More substantively, the sustainability of the actions emanating from these meetings also needs examination. While it is possible to obtain funds for 'once-off' projects such as replacing aids to navigation, it may not be possible to obtain longer term funding for the maintenance and upkeep of these equipment. For example while Malaysia's capital expenditure for navigational safety infrastructure up to 1993 totalled almost US 15 million dollars, its maintenance cost for that particular year amounted to more than US 2 million dollars. This is discounting operational costs in conducting surveillance and enforcement, search and rescue and pollution' prevention (Ahmad 1997).
 
 User contributions however, would not come cheaply and unconditionally. And while bodies such as INTERTANKO have expressed readiness to co-operate (Wilkins 2006), it has also held the view that it is willing to pay for improved safety in return for a revision of the WORLDSCALE tanker nominal freight scale to reflect the increased cost and a guarantee of non-discrimination of its members (Marlow 1995). Additionally one could also expect issues such as transparency in how the funds should be used to arise. Could similar 'quid-pro-quo' requests be expected from other industry groups or even user States? It should be noted however, that Japan's assistance towards safety of navigation has so far been free of conditionality. Neither has China mentioned any conditions in its proposal to assist in the replacement of aids to navigation.
 
Who Pays? For What? and How?
 
 These are the perennial questions which crop up in most discussions on burden sharing in the Straits of Malacca and have never been truly resolved. One of the objectives of this symposium is to advance the debate further although it has been noted that the discussions remain mired over four questions: the definition of the user States: the mechanism for contribution, whether it should be informal and voluntary or formal and mandatory or as parts of a wider system involving all users; a financial management system to administer contributions which would be acceptable to the littoral States and user States; and finally the role of the IMO in the process (Koh and Beckman 2001). These are the difficult questions which needed addressing at the subsequent meetings on the Straits and hopefully, the third of the littoral States organised meeting to be held in Singapore would be able to shed some light on these important issues as neither the Jakarta nor the Kuala Lumpur meetings have made any significant advancement on these questions (Valencia 2006). Apart from China which has entered into technical discussion with the littoral States over its proposal for assistance, none of the other countries which also indicated interest to assist have taken further steps to advance their offer. This harks back to the old argument that it would be easy for the littoral States to come with a list of projects and it would be equally easy for the users to reject them (Hamzah and Basiron 1997) or in this case remain silent. It should however be noted that The United States and Japan have donated radars and patrol boats to Indonesia (Taufiqurrahman 2007: Xinhua 2006) although these are dual-use equipment that could be used for navigational safety and security purposes. To be sure it has been acknowledged that obtaining international support for the Straits of Malacca is a long-drawn process and that the progress made so far is commendable considering that it has stalled for so long. It is understood that the littoral States have also progressed in defining the two legs of future cooperation or burden sharing in the Straits - the mechanism for dialogue between the littoral States and users and the funding mechanism. Perhaps more light would be shed on these issues at the Singapore meeting on the Straits of Malacca and Singapore proposed for September 2007.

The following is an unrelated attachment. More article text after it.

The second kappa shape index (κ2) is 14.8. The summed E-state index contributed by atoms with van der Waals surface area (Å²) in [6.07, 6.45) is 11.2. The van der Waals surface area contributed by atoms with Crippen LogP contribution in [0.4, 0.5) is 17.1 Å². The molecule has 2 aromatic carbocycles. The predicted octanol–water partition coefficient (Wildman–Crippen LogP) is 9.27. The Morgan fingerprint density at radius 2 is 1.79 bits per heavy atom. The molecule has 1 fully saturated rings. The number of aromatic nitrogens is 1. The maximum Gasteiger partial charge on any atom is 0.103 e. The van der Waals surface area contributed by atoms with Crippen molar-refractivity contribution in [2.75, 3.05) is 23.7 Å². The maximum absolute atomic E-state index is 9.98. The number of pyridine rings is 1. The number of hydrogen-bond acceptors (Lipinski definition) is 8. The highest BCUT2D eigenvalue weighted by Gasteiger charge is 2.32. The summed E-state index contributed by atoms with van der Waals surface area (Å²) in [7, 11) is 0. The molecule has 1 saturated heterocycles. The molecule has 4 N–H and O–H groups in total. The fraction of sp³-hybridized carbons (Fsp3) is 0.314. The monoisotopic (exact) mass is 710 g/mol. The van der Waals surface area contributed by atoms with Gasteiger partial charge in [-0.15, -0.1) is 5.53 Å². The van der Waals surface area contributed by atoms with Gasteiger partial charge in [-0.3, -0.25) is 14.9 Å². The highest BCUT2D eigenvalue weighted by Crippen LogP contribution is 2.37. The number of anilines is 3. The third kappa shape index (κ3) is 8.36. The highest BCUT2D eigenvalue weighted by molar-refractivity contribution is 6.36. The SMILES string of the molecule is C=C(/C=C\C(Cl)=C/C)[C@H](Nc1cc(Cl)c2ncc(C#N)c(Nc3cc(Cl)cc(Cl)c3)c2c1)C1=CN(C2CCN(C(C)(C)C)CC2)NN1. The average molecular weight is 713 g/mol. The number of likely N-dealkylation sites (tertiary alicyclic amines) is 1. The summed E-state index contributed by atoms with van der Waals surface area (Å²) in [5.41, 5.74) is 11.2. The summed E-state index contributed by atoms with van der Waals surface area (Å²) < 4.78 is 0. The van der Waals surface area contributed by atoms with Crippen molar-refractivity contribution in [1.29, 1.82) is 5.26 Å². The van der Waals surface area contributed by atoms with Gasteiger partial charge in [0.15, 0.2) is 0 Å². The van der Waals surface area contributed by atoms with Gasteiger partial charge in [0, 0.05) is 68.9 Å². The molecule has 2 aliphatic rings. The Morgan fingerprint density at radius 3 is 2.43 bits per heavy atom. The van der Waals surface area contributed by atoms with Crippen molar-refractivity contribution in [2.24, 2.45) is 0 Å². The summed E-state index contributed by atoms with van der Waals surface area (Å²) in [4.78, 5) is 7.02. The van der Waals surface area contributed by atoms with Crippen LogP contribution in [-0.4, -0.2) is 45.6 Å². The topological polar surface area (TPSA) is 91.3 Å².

This leaves the question of how? Until the littoral States proposal for a funding mechanism is made public, there is little to go by in terms of what the mechanism would look like. The current Malacca Straits Revolving Fund has been mentioned as a possible model. The Revolving Fund which was established in 1 981 provides assistance to the littoral States in cases of oil spills. At its inception Japan donated a sum of 400 million yen for its operation. The Revolving Fund has been described as 'unique' (Teh Kong Leong 1997) and valuable resources in assisting the littoral States cope with the immediate threats of oil spills (Choi Sing Kwok 2006). However, the Revolving Fund is only a 'back-up' fund and is not the primary fund for oil spill control in the Straits of Malacca. This may not be the case for the funding mechanism set up for improving navigational safety and environment protection. Furthermore the sum needed may be larger than the 400 million yen which the Revolving Fund has if the amount of funding requested at the Kuala Lumpur Meeting is an indication of the funds needed by the littoral States.